“If they carry the case against Lorne,” said Stella, “he’ll be disqualified for seven years.”
“Only if they prove him personally mixed up in it,” said the father. “And that,” he added with a concentration of family sentiment in the emphasis of it, “they’ll not do.”
It was late afternoon when the train from the West deposited Hugh Finlay upon the Elgin platform, the close of one of those wide, wet, uncertain February days when the call of spring is on the wind though spring is weeks away. The lights of the town flashed and glimmered down the streets under the bare swaying maple branches. The early evening was full of soft bluster; the air was conscious with an appeal of nature, vague yet poignant. The young man caught at the strange sympathy that seemed to be abroad for his spirit. He walked to his house, courting it, troubled by it. They were expecting him that evening at Dr Drummond’s, and there it was his intention to go. But on his way he would call for a moment to see Advena Murchison. He had something to tell her. It would be news of interest at Dr Drummond’s also; but it was of no consequence, within an hour or so, when they should receive it there, while it was of great consequence that Advena should hear it at the earliest opportunity, and from him. There is no weighing or analysing the burden of such a necessity as this. It simply is important: it makes its own weight; and those whom it concerns must put aside other matters until it has been accomplished. He would tell her: they would accept it for a moment together, a moment during which he would also ascertain whether she was well and strong, with a good chance of happiness—God protect her—in the future that he should not know. Then he would go on to Dr Drummond’s.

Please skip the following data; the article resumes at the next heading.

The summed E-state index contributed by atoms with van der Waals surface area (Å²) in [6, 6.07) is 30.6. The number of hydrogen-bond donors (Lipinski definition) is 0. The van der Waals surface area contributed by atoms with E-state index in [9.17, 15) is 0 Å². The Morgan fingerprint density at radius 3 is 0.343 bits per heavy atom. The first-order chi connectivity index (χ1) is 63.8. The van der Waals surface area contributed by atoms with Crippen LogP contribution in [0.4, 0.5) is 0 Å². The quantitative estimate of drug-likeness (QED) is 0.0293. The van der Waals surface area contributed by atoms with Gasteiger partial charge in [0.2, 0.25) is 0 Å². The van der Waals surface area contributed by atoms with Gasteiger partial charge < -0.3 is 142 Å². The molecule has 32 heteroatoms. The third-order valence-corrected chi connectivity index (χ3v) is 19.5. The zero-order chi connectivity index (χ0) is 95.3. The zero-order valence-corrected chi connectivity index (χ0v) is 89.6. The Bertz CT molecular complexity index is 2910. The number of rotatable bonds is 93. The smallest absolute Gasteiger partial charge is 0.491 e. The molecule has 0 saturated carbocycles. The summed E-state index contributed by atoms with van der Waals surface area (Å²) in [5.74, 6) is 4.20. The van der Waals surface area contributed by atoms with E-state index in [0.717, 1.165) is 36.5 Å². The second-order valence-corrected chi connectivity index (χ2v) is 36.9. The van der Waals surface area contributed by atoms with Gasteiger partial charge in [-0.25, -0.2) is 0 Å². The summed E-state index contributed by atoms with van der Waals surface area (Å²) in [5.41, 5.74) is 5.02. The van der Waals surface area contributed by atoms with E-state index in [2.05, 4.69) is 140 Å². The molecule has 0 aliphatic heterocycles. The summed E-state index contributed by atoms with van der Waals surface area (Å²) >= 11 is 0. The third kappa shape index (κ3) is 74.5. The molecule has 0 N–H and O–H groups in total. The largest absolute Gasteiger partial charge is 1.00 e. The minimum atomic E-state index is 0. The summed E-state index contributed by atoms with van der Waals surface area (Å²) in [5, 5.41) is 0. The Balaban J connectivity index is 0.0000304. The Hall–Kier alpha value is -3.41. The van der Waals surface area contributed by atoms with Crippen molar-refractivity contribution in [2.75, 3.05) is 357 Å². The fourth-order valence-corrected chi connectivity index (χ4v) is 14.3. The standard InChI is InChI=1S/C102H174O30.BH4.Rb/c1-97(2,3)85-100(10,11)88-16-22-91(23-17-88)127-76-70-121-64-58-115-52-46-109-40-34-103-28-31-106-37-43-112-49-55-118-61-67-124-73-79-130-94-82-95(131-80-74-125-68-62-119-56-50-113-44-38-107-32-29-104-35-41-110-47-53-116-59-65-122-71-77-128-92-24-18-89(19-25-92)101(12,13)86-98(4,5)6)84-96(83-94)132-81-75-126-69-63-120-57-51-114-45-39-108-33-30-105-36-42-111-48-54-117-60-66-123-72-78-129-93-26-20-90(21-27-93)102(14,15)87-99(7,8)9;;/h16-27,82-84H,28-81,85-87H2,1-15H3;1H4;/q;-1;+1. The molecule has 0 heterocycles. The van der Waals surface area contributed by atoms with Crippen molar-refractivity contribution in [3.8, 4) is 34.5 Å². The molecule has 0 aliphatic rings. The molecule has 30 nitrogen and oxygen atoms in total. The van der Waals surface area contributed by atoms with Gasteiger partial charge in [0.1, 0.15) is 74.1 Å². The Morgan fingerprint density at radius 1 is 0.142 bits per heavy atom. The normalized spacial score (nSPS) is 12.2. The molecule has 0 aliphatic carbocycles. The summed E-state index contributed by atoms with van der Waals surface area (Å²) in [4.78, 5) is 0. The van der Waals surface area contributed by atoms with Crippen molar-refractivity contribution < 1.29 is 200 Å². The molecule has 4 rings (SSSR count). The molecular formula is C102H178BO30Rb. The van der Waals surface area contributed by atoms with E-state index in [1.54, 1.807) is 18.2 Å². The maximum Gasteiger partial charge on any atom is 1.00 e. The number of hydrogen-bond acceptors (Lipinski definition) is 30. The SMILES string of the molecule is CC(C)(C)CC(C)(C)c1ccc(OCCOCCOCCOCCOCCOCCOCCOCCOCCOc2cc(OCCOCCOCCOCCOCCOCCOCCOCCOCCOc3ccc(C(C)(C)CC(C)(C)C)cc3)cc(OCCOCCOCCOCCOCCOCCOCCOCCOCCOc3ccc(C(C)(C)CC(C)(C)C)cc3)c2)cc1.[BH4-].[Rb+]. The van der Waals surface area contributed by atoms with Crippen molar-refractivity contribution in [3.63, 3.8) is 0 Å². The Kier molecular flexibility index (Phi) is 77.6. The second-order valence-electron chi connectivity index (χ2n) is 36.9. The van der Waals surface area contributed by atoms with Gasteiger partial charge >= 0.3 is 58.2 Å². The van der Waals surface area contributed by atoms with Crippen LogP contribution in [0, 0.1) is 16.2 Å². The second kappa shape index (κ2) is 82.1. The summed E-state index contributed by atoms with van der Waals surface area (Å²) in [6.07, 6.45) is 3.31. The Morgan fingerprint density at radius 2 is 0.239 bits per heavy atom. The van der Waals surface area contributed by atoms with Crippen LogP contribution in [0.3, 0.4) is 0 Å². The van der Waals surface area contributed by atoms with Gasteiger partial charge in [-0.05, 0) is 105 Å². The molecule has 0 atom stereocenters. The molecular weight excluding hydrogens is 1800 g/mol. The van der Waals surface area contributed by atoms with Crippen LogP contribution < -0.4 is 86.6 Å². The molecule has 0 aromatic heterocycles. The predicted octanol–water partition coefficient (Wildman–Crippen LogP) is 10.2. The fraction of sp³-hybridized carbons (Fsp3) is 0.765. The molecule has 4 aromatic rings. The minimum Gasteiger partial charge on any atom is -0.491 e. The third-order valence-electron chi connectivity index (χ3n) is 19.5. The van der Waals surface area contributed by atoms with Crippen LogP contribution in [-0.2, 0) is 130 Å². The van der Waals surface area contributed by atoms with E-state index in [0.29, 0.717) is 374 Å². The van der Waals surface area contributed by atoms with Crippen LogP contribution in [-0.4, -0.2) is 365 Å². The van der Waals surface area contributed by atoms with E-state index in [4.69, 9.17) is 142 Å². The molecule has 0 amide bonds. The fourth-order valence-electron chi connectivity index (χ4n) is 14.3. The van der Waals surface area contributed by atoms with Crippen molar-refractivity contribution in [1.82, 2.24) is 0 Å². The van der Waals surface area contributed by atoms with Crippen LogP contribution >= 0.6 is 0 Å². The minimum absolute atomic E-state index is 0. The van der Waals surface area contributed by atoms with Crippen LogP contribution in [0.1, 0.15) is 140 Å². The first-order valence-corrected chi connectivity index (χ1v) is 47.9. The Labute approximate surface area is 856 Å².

The wind had risen when he went out again; it blew a longer blast, and the trees made a steady sonorous rhythm in it. The sky was full of clouds that dashed upon the track of a failing moon; there was portent everywhere, and a hint of tumult at the end of the street. No two ways led from Finlay’s house to his first destination. River Street made an angle with that on which the Murchisons lived—half a mile to the corner, and three-quarters the other way. Drops drove in his face as he strode along against the wind, stilling his unquiet heart, that leaped before him to that brief interview. As he took the single turning he came into the full blast of the veering, irresolute storm. The street was solitary and full of the sound of the blown trees, wild and uplifting. Far down the figure of a woman wavered before the wind across the zone of a blurred lamp-post. She was coming toward him. He bent his head and lowered his umbrella and lost sight of her as they approached, she with the storm behind her, driven with hardly more resistance than the last year’s blackened leaves that blew with her, he assailed by it and making the best way he